‘I have suicidal thoughts and the only reason I hadn’t already taken my life was the burden that would leave my family.
‘I have lost 15% of my body weight in 6 weeks from the stress of suddenly losing everything that i’ve spent my entire life building.
‘Worst of all, my mother split my home with me so if I default on the home she’ll be homeless at 60 years of age. I just don’t see a way where I can recover.’
A 40-year-old father-of-three added: ‘This has had an immense impact on my life and my financial future looks extremely grim.
‘I feel humiliated, angry, anxious and have had many sleepless nights coming to the realisation the all my funds I have been saving for my children’s future for the past 20+ years has been gambled away by a liar and a fraud.’
Crypto Queen Queenie Tan (pictured) says she is moving away from crypto – now with less than 10 per cent of her investment portfolio in cryptocurrency
Ms Tan said she invested ‘more than I was willing to lose’ and now counts crypto as only ‘five or 10 per cent of my portfolio’
While a 42-year-old single parent said: ‘My job involves very heavy lifting, working in extreme weather conditions here in the far north Queensland tropics, and very long hours given the lack of people in my sector up here.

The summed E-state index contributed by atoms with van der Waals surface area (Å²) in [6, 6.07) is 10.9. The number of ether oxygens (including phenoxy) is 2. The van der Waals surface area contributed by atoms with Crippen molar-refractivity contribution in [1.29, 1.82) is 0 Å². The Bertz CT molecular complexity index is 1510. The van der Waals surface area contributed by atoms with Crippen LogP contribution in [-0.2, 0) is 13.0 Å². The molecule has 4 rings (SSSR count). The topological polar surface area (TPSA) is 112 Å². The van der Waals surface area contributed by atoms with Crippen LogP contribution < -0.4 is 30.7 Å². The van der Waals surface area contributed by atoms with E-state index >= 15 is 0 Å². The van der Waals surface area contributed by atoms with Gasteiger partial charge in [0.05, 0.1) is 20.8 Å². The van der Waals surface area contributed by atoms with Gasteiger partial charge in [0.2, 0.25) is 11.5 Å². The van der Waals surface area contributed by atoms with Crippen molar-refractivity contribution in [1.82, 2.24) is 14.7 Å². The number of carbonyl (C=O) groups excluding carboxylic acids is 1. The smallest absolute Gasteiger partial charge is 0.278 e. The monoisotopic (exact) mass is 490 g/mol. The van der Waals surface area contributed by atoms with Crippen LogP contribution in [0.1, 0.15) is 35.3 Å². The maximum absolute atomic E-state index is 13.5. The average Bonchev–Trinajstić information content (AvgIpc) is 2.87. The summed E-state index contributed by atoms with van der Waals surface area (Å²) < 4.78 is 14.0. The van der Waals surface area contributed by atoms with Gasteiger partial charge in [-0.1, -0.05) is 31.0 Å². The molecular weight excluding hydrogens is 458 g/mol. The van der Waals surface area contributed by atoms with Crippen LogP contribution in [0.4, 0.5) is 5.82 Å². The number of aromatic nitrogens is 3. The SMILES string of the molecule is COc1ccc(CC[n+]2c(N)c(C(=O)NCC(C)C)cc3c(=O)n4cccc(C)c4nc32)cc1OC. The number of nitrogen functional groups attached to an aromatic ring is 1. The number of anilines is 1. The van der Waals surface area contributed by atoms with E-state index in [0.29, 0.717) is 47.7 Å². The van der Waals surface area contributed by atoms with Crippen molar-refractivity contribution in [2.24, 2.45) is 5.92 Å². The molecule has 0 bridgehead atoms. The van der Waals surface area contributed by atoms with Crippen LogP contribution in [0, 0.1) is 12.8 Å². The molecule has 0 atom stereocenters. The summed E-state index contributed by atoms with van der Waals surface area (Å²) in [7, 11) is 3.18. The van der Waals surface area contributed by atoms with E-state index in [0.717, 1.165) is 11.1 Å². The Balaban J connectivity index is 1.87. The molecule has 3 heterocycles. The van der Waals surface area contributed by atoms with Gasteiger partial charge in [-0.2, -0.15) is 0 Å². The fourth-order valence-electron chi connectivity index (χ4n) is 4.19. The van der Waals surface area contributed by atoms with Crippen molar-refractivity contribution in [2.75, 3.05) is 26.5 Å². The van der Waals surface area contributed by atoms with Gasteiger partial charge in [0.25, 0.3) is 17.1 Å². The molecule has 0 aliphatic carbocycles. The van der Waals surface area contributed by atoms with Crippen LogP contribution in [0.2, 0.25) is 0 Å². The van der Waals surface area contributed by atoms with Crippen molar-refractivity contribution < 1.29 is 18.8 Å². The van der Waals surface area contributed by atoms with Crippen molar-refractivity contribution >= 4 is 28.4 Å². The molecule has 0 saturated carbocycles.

‘The plan was to work a ridiculous amount of hours and live in a very cheap run down property to maximise savings. The end game was to buy a house for myself and my child.
‘I have no family over here and nobody to fall back on so I had to come up with a plan. I have lost everything. How can I explain this to my son? I feel ashamed at myself.’
David Gerard, an author and crypto expert, said a lack of regulation has doomed the industry and said everyday Australians will be the victims of the latest crash.
‘We have to think about the real victims, the mums and dads, the grannies who think their retirement should go into crypto. There’s a real human cost here and that’s the ordinary people who get scammed,’ he told 60 Minutes.
‘You can’t get rich for free. You’d think that was obvious, but people keep hoping there’s a way out and that they’ll get ahead, but it’s always a false hope. Some people do great but more people get absolutely wrecked.’
He said anyone who started investing in crypto in the last six months have instead been sold ‘magic beans’.
Kyle Stagoll gave up a career in modelling after striking it big with crypto – but admitted none of his portfolio are currently in coins due to the bear market
Australian investors have opened up on the struggles they are facing following the collapse of several cryptocurrency firms this year
‘They’re trying to work out how to offload them. A lot of them are just going to have to take the hit and it’s not going to be nice,’ he said.
Queenie Tan, from Sydney, said her financial success gradually accumulated over time after she started researching and investing when she was 19.
Ms Tan, who runs the popular finance page, Invest with Queenie, entered the market in 2017 and immediately bought into the hype, admittedly getting carried away with the excitement.